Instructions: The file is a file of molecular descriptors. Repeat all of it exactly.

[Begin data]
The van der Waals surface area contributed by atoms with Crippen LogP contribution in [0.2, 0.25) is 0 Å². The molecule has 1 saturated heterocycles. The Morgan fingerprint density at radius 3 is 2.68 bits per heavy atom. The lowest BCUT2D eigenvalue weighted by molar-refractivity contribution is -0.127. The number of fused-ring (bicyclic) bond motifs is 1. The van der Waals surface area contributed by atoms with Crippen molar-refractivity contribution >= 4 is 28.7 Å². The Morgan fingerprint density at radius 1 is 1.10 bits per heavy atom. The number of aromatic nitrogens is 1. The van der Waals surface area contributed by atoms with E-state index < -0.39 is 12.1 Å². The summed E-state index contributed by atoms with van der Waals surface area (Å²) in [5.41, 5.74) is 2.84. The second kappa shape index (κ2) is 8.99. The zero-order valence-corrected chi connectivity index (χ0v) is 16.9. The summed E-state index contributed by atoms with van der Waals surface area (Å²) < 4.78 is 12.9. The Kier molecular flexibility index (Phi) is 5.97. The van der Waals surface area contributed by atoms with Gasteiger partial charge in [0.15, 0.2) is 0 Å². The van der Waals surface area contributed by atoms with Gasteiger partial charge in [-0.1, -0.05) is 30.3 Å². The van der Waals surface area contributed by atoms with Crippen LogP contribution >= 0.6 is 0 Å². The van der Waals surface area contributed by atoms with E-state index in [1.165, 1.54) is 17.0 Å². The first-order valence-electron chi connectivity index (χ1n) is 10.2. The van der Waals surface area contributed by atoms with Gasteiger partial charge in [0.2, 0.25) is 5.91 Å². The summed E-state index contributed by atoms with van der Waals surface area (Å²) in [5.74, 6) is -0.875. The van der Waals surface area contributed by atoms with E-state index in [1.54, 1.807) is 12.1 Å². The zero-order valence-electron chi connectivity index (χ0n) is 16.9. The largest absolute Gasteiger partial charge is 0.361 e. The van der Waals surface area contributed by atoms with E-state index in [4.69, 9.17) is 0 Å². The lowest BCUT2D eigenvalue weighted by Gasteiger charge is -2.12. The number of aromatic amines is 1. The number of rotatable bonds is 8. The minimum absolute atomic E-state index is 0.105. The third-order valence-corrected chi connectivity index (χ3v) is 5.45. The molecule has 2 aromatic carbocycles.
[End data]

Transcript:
The van der Waals surface area contributed by atoms with Crippen LogP contribution in [0.2, 0.25) is 0 Å². The molecule has 1 saturated heterocycles. The Morgan fingerprint density at radius 3 is 2.68 bits per heavy atom. The lowest BCUT2D eigenvalue weighted by molar-refractivity contribution is -0.127. The number of fused-ring (bicyclic) bond motifs is 1. The van der Waals surface area contributed by atoms with Crippen molar-refractivity contribution >= 4 is 28.7 Å². The Morgan fingerprint density at radius 1 is 1.10 bits per heavy atom. The number of aromatic nitrogens is 1. The van der Waals surface area contributed by atoms with E-state index < -0.39 is 12.1 Å². The summed E-state index contributed by atoms with van der Waals surface area (Å²) in [5.41, 5.74) is 2.84. The second kappa shape index (κ2) is 8.99. The zero-order valence-corrected chi connectivity index (χ0v) is 16.9. The summed E-state index contributed by atoms with van der Waals surface area (Å²) < 4.78 is 12.9. The Kier molecular flexibility index (Phi) is 5.97. The van der Waals surface area contributed by atoms with Gasteiger partial charge in [0.15, 0.2) is 0 Å². The van der Waals surface area contributed by atoms with Gasteiger partial charge in [-0.1, -0.05) is 30.3 Å². The van der Waals surface area contributed by atoms with Crippen LogP contribution >= 0.6 is 0 Å². The van der Waals surface area contributed by atoms with E-state index in [1.165, 1.54) is 17.0 Å². The first-order valence-electron chi connectivity index (χ1n) is 10.2. The van der Waals surface area contributed by atoms with Gasteiger partial charge in [0.2, 0.25) is 5.91 Å². The summed E-state index contributed by atoms with van der Waals surface area (Å²) in [5.74, 6) is -0.875. The van der Waals surface area contributed by atoms with E-state index in [1.54, 1.807) is 12.1 Å². The zero-order valence-electron chi connectivity index (χ0n) is 16.9. The largest absolute Gasteiger partial charge is 0.361 e. The van der Waals surface area contributed by atoms with E-state index in [4.69, 9.17) is 0 Å². The lowest BCUT2D eigenvalue weighted by Gasteiger charge is -2.12. The number of aromatic amines is 1. The number of rotatable bonds is 8. The minimum absolute atomic E-state index is 0.105. The third-order valence-corrected chi connectivity index (χ3v) is 5.45. The molecule has 2 aromatic carbocycles.